The impact of the drought goes far beyond the direct consequences for crops and the farming sector. To believe that it will just be a bad year for harvests is to dangerously ignore the challenge facing us, which threatens to affect the model of life that our society has been building for centuries. Globalisation made us believe that we were invulnerable to regional crises; if one year our cereals or fruits failed, we would get them from somewhere else. And so we continued to fill our shopping baskets without noticing anything different, not even in the price. But things are changing, and although the perception is that these changes are sudden, the reality is quite different. And farmers know that. Government neglect of the primary sector is not sudden, especially in terms of preventing situations like the ones we are suffering now. It is paradoxical that our society is more sensitive than ever to climate change, that almost all political parties, with the exception of the far-right, recognise the influence human activity in this regard, and that all powers - local, regional, national, European and global - agree to agendas, summits and policies aimed at reversing its effects... while at the same time, the specific policies that should prepare us to deal with it effectively are so slow or, worse, non-existent.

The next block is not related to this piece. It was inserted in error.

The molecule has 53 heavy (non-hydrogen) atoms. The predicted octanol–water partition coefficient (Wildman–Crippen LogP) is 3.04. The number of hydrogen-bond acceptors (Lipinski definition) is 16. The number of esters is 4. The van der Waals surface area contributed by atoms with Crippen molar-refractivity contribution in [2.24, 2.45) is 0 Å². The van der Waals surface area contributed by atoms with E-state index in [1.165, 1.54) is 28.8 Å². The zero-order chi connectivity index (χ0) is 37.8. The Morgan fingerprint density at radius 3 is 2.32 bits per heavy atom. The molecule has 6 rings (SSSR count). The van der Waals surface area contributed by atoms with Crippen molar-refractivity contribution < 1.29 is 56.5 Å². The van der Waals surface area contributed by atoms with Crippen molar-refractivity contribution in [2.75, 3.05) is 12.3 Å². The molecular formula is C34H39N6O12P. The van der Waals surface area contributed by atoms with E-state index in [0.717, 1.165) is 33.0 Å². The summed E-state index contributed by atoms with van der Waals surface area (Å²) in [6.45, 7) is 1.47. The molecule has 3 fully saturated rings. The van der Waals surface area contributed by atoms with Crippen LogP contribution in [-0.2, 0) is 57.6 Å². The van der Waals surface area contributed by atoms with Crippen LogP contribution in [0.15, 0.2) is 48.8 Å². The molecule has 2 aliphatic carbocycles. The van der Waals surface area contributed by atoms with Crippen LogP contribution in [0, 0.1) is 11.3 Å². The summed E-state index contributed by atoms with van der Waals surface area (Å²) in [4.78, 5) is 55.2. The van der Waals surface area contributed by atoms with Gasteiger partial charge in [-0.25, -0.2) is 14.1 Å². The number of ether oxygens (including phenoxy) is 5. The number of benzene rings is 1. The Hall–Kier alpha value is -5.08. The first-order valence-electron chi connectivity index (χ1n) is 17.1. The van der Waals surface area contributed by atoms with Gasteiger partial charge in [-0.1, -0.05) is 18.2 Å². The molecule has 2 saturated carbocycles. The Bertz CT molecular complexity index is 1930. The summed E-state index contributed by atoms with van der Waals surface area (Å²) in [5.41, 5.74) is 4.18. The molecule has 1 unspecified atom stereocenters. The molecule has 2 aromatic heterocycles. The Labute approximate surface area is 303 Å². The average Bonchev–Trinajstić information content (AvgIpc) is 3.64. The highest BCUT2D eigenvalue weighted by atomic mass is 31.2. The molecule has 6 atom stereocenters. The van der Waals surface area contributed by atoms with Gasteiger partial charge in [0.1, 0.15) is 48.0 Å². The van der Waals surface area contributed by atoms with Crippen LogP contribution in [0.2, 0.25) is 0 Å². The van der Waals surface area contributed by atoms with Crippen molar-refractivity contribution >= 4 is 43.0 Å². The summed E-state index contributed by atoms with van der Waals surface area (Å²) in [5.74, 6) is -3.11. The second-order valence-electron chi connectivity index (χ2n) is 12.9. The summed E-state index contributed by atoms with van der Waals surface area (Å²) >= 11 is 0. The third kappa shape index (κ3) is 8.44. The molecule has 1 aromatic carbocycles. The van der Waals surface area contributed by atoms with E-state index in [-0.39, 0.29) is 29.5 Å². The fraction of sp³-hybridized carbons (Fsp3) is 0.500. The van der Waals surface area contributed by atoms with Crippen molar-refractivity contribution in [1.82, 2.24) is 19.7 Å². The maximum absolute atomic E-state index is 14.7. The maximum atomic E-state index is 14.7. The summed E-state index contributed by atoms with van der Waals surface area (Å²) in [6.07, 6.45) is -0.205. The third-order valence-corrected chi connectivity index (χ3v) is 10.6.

The lack of water in this part of the planet is something experts have been warning of for decades, but it is clear that the necessary homework has not been done. The impact will no longer be felt only by farmers, that invisible sector absent from the discourses of most “urban” ideologies, but by the whole of society. Prices will rise and farmers will quit or find it unsustainable. The chain of effects that will follow will reach the hearts of cities. Until now, globalisation corrected this. But water scarcity is a phenomenon that is increasing all over the planet, and decarbonisation policies to combat the increase in global temperatures will make the logistics on which globalisation works less and less competitive (and advisable).